"16:6 Now when they had gone throughout Phrygia and the region of Galatia, and were forbidden of the Holy Ghost to preach the word in Asia, 16:7 After they were come to Mysia, they assayed to go into Bithynia: but the Spirit suffered them not.
Paul sought fellowship in Greece with the very people who had been driven far from Jerusalem by the persecution that Paul had inflicted upon them.
"16:11 Therefore loosing from Troas, we came with a straight course to Samothracia, and the next day to Neapolis; 16:12 And from thence to Philippi, which is the chief city of that part of Macedonia, and a colony: and we were in that city abiding certain days.
Paul was guided by the Holy Spirit - the uncompromising Spirit of Truth. Knowingly being "uplifting" to those who do wrong makes a Satan-mouthed liar out of someone who should be preaching only the Truth.
"16:16 And it came to pass, as we went to prayer, a certain damsel possessed with a spirit of divination met us, which brought her masters much gain by soothsaying: 16:17 The same followed Paul and us, and cried, saying, These men are the servants of the most high God, which shew unto us the way of salvation. 16:18 And this did she many days. But Paul, being grieved, turned and said to the spirit, I command thee in the name of Jesus Christ to come out of her. And he came out the same hour." (Acts 16:16-18 KJV)
Paul's standing for the Truth brought more persecution upon him - which served only to make Paul more effective in his preaching of the Truth. Just as wheels require friction to move, resistance to the Gospel makes it go places too. Many of the people who at first felt fear and hate for Paul were later converts through Paul's uncompromising witness of the Truth to them.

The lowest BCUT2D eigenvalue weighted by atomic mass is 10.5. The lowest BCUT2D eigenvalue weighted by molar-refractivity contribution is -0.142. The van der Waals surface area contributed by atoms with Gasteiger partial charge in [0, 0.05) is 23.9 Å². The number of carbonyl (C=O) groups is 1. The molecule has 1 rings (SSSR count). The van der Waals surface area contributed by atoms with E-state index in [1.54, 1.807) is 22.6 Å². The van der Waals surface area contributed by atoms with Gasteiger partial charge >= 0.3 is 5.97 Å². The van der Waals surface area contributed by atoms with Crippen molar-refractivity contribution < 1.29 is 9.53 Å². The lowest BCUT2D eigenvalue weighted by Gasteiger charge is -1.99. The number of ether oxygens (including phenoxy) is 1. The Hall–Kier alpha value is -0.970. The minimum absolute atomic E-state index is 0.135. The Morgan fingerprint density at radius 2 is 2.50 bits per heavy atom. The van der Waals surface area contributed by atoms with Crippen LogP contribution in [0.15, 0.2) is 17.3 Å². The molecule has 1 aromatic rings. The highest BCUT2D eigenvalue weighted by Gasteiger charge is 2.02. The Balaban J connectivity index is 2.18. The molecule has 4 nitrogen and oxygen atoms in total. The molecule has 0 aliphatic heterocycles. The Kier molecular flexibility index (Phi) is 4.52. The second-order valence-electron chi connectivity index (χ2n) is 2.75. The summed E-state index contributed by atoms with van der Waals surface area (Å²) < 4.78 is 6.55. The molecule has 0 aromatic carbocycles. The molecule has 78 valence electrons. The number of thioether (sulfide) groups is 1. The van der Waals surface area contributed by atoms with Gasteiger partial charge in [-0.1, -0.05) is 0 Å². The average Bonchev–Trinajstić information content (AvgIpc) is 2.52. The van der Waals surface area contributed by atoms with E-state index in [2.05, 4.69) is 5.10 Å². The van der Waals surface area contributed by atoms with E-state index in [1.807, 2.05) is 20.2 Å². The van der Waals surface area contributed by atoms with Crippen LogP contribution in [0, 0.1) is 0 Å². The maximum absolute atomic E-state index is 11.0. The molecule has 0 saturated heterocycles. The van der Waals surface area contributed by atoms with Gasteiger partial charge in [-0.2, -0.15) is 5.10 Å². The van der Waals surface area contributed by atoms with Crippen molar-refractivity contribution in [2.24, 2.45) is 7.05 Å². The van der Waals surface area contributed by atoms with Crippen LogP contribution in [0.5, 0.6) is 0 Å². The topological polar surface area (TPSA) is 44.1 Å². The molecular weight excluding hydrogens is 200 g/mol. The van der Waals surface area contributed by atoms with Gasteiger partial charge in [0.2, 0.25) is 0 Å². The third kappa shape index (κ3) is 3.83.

"16:19 And when her masters saw that the hope of their gains was gone, they caught Paul and Silas, and drew them into the marketplace unto the rulers, 16:20 And brought them to the magistrates, saying, These men, being Jews, do exceedingly trouble our city, 16:21 And teach customs, which are not lawful for us to receive, neither to observe, being Romans.
Even while Paul was imprisoned, the Gospel was free. In this example, Paul freed his jailer from the chains of ignorance and deception.
"16:25 And at midnight Paul and Silas prayed, and sang praises unto God: and the prisoners heard them. 16:26 And suddenly there was a great earthquake, so that the foundations of the prison were shaken: and immediately all the doors were opened, and every one's bands were loosed. 16:27 And the keeper of the prison awaking out of his sleep, and seeing the prison doors open, he drew out his sword, and would have killed himself, supposing that the prisoners had been fled. 16:28 But Paul cried with a loud voice, saying, Do thyself no harm: for we are all here.